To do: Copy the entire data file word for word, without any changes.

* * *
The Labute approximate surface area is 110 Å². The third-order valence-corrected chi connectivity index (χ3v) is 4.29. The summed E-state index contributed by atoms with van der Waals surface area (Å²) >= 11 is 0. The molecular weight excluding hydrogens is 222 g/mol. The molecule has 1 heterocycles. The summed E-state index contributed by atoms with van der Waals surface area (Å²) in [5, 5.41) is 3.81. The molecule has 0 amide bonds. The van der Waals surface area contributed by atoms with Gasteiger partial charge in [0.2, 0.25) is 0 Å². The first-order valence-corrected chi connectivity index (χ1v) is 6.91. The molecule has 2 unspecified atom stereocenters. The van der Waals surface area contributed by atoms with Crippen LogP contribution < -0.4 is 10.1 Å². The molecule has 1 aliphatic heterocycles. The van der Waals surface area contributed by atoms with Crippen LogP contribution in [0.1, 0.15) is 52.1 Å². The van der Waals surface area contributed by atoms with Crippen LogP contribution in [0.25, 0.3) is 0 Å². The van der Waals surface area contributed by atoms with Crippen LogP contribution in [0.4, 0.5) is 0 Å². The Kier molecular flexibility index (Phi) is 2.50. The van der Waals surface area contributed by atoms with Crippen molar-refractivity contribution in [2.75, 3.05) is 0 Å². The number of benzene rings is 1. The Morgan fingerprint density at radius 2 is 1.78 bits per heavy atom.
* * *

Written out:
The Labute approximate surface area is 110 Å². The third-order valence-corrected chi connectivity index (χ3v) is 4.29. The summed E-state index contributed by atoms with van der Waals surface area (Å²) >= 11 is 0. The molecular weight excluding hydrogens is 222 g/mol. The molecule has 1 heterocycles. The summed E-state index contributed by atoms with van der Waals surface area (Å²) in [5, 5.41) is 3.81. The molecule has 0 amide bonds. The van der Waals surface area contributed by atoms with Gasteiger partial charge in [0.2, 0.25) is 0 Å². The first-order valence-corrected chi connectivity index (χ1v) is 6.91. The molecule has 2 unspecified atom stereocenters. The van der Waals surface area contributed by atoms with Crippen LogP contribution < -0.4 is 10.1 Å². The molecule has 1 aliphatic heterocycles. The van der Waals surface area contributed by atoms with Crippen LogP contribution in [0.1, 0.15) is 52.1 Å². The van der Waals surface area contributed by atoms with Crippen LogP contribution in [0.25, 0.3) is 0 Å². The van der Waals surface area contributed by atoms with Crippen LogP contribution in [0.4, 0.5) is 0 Å². The Kier molecular flexibility index (Phi) is 2.50. The van der Waals surface area contributed by atoms with Crippen molar-refractivity contribution in [2.75, 3.05) is 0 Å². The number of benzene rings is 1. The Morgan fingerprint density at radius 2 is 1.78 bits per heavy atom.